From vibrant coastal resorts and quaint market towns to picture-perfect wetlands and forests, Norfolk really is a county that has something for everyone
Why visit Norfolk?
Norfolk boasts around 90 miles of wonderfully varied coastline, ranging from spectacular cliffs and dunes to vast expanses of golden sands. The resorts at Great Yarmouth and Cromer offer amusements, attractions and seaside entertainment and are ideal for families, while the beaches at Holkham and Wells-next-the-Sea have lovely, flat stretches of sand that are perfect for relaxing walks. Hunstanton, with its unusual stripy cliffs, is the county’s only west-facing beach and is an ideal place for rock-pooling. It is also a popular destination for kitesurfing.
Norfolk’s countryside is equally varied. The Norfolk Broads are characterised by reed-fringed waterways, big skies, pretty villages and photographic windmills. The best way to explore the Broads is by boat and with 125 miles of lock-free boating to enjoy, you can relax, take things at a leisurely pace and watch the world float by.
The county also has huge swathes of forest. Two of the largest are Thetford Forest and The Brecks, where lovers of the great outdoors will find a wide range of outdoor activities to try. Norfolk boasts more than 1,200 miles of walking, cycle and bridle routes, which run along the coast and through the gently rolling landscapes.
Wildlife watchers are spoilt for choice as Norfolk is home to some of the country’s finest nature reserves. The reserves at Blakeney and Holkham offer the chance to see seals, otters and a stunning range of birds, including rarities such as the bittern and marsh harrier.
Norfolk’s rich heritage can be explored through its castles, cathedrals and many medieval churches. It is home to a fine selection of museums and beautiful stately homes, including the royal retreat at Sandringham, the magnificent Blickling Hall and the tranquil moated Oxburgh Hall.
Norwich is the UK’s most complete medieval city. It’s also a shopper’s paradise with a mix of high street names, independent shops and the largest market in Europe. It has a thriving arts and cultural scene, as well as some great historic pubs, stylish bars and fabulous restaurants.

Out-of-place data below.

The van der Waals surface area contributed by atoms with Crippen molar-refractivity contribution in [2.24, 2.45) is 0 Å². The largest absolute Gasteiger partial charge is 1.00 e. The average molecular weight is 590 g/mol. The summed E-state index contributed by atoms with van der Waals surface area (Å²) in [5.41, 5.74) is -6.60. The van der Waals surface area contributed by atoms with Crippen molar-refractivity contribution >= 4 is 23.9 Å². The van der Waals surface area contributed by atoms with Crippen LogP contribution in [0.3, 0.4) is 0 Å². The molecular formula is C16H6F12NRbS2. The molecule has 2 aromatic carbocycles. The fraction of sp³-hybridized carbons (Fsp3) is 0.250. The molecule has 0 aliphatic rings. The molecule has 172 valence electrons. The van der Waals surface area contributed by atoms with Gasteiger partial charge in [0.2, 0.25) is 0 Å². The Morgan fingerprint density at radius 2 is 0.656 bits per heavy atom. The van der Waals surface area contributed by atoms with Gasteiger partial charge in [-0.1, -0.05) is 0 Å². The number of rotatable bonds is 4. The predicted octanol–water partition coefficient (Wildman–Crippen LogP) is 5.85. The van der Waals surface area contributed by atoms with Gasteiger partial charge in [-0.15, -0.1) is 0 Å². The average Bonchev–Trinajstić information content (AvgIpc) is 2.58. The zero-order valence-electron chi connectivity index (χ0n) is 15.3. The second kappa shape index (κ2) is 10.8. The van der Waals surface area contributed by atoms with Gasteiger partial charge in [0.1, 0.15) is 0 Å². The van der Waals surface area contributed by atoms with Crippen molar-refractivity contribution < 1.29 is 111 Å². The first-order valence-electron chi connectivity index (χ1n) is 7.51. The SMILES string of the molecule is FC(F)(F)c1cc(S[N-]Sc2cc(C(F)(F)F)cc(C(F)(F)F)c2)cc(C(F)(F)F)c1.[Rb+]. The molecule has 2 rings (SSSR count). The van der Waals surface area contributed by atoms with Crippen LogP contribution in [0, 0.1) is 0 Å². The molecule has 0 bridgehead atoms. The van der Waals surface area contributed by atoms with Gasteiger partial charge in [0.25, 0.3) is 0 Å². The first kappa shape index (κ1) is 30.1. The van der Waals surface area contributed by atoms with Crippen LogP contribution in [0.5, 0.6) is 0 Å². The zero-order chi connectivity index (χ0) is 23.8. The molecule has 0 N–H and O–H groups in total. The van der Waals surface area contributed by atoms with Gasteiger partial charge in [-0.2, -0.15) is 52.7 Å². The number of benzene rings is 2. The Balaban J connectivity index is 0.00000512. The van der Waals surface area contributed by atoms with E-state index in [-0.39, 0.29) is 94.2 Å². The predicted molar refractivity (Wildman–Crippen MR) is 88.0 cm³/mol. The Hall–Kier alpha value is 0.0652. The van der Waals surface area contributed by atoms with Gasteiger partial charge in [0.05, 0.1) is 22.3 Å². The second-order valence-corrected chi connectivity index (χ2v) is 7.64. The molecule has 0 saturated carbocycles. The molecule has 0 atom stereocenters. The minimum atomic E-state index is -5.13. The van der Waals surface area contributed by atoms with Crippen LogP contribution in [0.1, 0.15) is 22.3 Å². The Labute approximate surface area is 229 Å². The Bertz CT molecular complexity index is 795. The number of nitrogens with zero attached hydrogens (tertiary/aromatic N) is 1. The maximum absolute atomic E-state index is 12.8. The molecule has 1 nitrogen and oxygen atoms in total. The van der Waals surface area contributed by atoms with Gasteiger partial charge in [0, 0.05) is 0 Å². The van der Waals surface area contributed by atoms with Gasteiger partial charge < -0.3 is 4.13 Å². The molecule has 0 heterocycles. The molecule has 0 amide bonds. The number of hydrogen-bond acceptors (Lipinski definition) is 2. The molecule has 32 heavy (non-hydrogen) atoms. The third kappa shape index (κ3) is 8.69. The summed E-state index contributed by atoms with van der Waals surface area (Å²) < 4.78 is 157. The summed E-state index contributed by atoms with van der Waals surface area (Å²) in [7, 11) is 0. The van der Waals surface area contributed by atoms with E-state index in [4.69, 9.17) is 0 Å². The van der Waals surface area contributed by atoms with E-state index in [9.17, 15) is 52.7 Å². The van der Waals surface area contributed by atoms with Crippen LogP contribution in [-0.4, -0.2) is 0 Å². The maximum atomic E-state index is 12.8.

The county is also home to several heritage railways, including the North Norfolk and Bure Valley Railways, where you can enjoy wonderfully scenic routes through glorious countryside. So whether you’re looking for a fun-filled family break or a relaxing getaway for two, you’ll find plenty to do on your weekend breaks in Norfolk.
A brief history
The discovery of ancient monuments, tools and coins show that Norfolk was an intensively farmed and well populated area during the Bronze and Iron Ages. It was raided by the Angles following the Roman withdrawal in 410 AD and became part of the region known as East Anglia.
By the time of the Norman Conquest, Norfolk was one of the most densely populated parts of the country. It became prosperous as a result of arable farming and wool production and by the 16th century, Norwich was the second largest city in England.
In 1862, Sandringham was purchased by Queen Victoria for the Prince of Wales and the estate has been a private residence for the royal family ever since. The house and gardens were first opened to the public at the Queen’s behest to mark her Silver Jubilee.
When’s a good time to visit Norfolk?
With a wide range of festivals and events taking place throughout the year, why not plan your short breaks in Norfolk to coincide with the celebrations.
The Norfolk & Norwich Festival takes place in May and is the county’s biggest arts and cultural event. The festival features music, theatre, comedy, dance and literature. Classical music lovers will enjoy the King’s Lynn Festival, a celebration of classical music and jazz, which is held in a variety of beautiful historic venues throughout the town. The festival takes place in July and past performers have included Dame Kiri Te Kanawa, Alfred Brendel and Aled Jones. King’s Lynn also hosts the Festival Too in June. It’s a free music event and features leading names from the world of pop, as well as local acts.
The Cromer and Sheringham Crab and Lobster Festival celebrates wonderful local seafood and is held during early summer. Its coastal locations make it a great destination for a family day out. Families can also enjoy the Out There festival, a two day street arts and circus event, and the Great Yarmouth Maritime Festival, which take place in the town in September.
Food lovers will find a wide range of events taking place across the county during the Norfolk Food and Drink Festival in September, while real ale fans can enjoy a pint or two at the Norwich Beer Festival in October.
By train: Half-hourly services run from London Liverpool Street to Norwich with local connecting services available to Great Yarmouth, Cromer and Sheringham, among others. Services also run from London King’s Cross to King’s Lynn. From Scotland, the North and the Midlands, change at Peterborough, where regular services connect to Norwich.
By bus or coach: National coach services run to Norwich and there are regional and local bus services.
By air: Norwich Airport is located just four miles from the city centre.
Take a look at our hotels in Norfolk and indulge in the beautiful countryside and sandy beaches yourself.